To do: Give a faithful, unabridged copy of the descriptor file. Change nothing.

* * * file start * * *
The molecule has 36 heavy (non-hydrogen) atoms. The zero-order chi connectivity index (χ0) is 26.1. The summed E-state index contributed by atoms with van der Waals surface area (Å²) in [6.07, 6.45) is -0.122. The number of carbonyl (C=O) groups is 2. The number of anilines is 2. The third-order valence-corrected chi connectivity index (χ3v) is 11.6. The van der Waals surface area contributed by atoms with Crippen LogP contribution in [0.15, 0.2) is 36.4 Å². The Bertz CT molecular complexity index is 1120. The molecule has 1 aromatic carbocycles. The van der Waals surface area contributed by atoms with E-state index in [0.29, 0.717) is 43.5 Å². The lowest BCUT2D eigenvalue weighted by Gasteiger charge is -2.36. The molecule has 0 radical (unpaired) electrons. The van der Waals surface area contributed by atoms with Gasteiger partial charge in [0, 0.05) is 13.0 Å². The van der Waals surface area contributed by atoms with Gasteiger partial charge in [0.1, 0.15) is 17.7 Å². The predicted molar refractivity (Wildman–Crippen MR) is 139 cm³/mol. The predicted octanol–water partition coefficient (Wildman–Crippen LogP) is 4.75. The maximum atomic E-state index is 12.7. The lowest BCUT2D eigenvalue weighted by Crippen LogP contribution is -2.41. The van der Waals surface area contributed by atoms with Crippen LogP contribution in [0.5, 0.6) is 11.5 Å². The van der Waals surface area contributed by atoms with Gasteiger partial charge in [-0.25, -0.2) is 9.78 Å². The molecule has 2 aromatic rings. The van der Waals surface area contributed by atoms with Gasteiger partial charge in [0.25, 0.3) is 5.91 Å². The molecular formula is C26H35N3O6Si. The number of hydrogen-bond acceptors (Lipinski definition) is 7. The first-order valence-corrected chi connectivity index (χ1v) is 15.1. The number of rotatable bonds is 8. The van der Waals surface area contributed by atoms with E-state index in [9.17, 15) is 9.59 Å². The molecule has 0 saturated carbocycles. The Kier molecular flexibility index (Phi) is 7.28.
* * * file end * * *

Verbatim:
The molecule has 36 heavy (non-hydrogen) atoms. The zero-order chi connectivity index (χ0) is 26.1. The summed E-state index contributed by atoms with van der Waals surface area (Å²) in [6.07, 6.45) is -0.122. The number of carbonyl (C=O) groups is 2. The number of anilines is 2. The third-order valence-corrected chi connectivity index (χ3v) is 11.6. The van der Waals surface area contributed by atoms with Crippen LogP contribution in [0.15, 0.2) is 36.4 Å². The Bertz CT molecular complexity index is 1120. The molecule has 1 aromatic carbocycles. The van der Waals surface area contributed by atoms with E-state index in [0.29, 0.717) is 43.5 Å². The lowest BCUT2D eigenvalue weighted by Gasteiger charge is -2.36. The molecule has 0 radical (unpaired) electrons. The van der Waals surface area contributed by atoms with Gasteiger partial charge in [0, 0.05) is 13.0 Å². The van der Waals surface area contributed by atoms with Gasteiger partial charge in [0.1, 0.15) is 17.7 Å². The predicted molar refractivity (Wildman–Crippen MR) is 139 cm³/mol. The predicted octanol–water partition coefficient (Wildman–Crippen LogP) is 4.75. The maximum atomic E-state index is 12.7. The lowest BCUT2D eigenvalue weighted by Crippen LogP contribution is -2.41. The van der Waals surface area contributed by atoms with Crippen LogP contribution in [0.5, 0.6) is 11.5 Å². The van der Waals surface area contributed by atoms with Gasteiger partial charge in [-0.25, -0.2) is 9.78 Å². The molecule has 2 aromatic rings. The van der Waals surface area contributed by atoms with Gasteiger partial charge in [0.25, 0.3) is 5.91 Å². The molecular formula is C26H35N3O6Si. The number of hydrogen-bond acceptors (Lipinski definition) is 7. The first-order valence-corrected chi connectivity index (χ1v) is 15.1. The number of rotatable bonds is 8. The van der Waals surface area contributed by atoms with E-state index in [9.17, 15) is 9.59 Å². The molecule has 0 saturated carbocycles. The Kier molecular flexibility index (Phi) is 7.28.